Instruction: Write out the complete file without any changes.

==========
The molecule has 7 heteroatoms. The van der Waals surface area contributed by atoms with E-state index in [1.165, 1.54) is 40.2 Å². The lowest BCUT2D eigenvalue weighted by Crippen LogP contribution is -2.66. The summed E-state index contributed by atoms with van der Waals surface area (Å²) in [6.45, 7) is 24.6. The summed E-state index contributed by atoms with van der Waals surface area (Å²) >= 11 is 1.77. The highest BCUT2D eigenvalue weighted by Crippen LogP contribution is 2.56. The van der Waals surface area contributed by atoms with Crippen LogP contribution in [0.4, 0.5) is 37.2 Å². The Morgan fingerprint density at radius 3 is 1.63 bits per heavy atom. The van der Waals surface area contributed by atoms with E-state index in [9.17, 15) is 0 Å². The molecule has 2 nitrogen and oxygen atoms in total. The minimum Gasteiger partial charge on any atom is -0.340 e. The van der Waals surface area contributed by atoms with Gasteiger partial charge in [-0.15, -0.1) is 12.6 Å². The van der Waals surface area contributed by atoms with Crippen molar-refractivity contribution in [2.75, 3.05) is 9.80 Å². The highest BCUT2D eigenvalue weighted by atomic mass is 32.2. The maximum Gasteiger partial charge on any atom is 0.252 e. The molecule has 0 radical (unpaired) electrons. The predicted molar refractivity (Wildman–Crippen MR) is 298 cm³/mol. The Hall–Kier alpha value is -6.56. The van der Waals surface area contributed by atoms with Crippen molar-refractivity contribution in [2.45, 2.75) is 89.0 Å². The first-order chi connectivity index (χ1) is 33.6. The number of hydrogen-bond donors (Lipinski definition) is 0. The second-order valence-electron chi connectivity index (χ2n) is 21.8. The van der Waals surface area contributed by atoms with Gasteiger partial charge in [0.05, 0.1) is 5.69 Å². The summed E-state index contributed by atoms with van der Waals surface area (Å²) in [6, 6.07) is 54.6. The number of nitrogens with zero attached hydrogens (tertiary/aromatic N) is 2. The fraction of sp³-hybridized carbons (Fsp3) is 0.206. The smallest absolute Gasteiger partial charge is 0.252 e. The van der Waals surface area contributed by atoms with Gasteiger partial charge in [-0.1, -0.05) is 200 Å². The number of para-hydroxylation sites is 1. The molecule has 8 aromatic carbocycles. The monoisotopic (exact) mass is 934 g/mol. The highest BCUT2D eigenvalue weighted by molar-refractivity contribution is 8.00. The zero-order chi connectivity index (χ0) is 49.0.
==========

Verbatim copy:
The molecule has 7 heteroatoms. The van der Waals surface area contributed by atoms with E-state index in [1.165, 1.54) is 40.2 Å². The lowest BCUT2D eigenvalue weighted by Crippen LogP contribution is -2.66. The summed E-state index contributed by atoms with van der Waals surface area (Å²) in [6.45, 7) is 24.6. The summed E-state index contributed by atoms with van der Waals surface area (Å²) >= 11 is 1.77. The highest BCUT2D eigenvalue weighted by Crippen LogP contribution is 2.56. The van der Waals surface area contributed by atoms with Crippen LogP contribution in [0.4, 0.5) is 37.2 Å². The Morgan fingerprint density at radius 3 is 1.63 bits per heavy atom. The van der Waals surface area contributed by atoms with E-state index in [9.17, 15) is 0 Å². The molecule has 2 nitrogen and oxygen atoms in total. The minimum Gasteiger partial charge on any atom is -0.340 e. The van der Waals surface area contributed by atoms with Gasteiger partial charge in [-0.15, -0.1) is 12.6 Å². The van der Waals surface area contributed by atoms with Crippen molar-refractivity contribution in [2.75, 3.05) is 9.80 Å². The highest BCUT2D eigenvalue weighted by atomic mass is 32.2. The maximum Gasteiger partial charge on any atom is 0.252 e. The molecule has 0 radical (unpaired) electrons. The predicted molar refractivity (Wildman–Crippen MR) is 298 cm³/mol. The Hall–Kier alpha value is -6.56. The van der Waals surface area contributed by atoms with Crippen molar-refractivity contribution in [2.45, 2.75) is 89.0 Å². The first-order chi connectivity index (χ1) is 33.6. The number of hydrogen-bond donors (Lipinski definition) is 0. The second-order valence-electron chi connectivity index (χ2n) is 21.8. The van der Waals surface area contributed by atoms with Gasteiger partial charge in [0.05, 0.1) is 5.69 Å². The summed E-state index contributed by atoms with van der Waals surface area (Å²) in [6, 6.07) is 54.6. The number of nitrogens with zero attached hydrogens (tertiary/aromatic N) is 2. The fraction of sp³-hybridized carbons (Fsp3) is 0.206. The smallest absolute Gasteiger partial charge is 0.252 e. The van der Waals surface area contributed by atoms with Gasteiger partial charge in [-0.1, -0.05) is 200 Å². The number of para-hydroxylation sites is 1. The molecule has 8 aromatic carbocycles. The monoisotopic (exact) mass is 934 g/mol. The highest BCUT2D eigenvalue weighted by molar-refractivity contribution is 8.00. The zero-order chi connectivity index (χ0) is 49.0.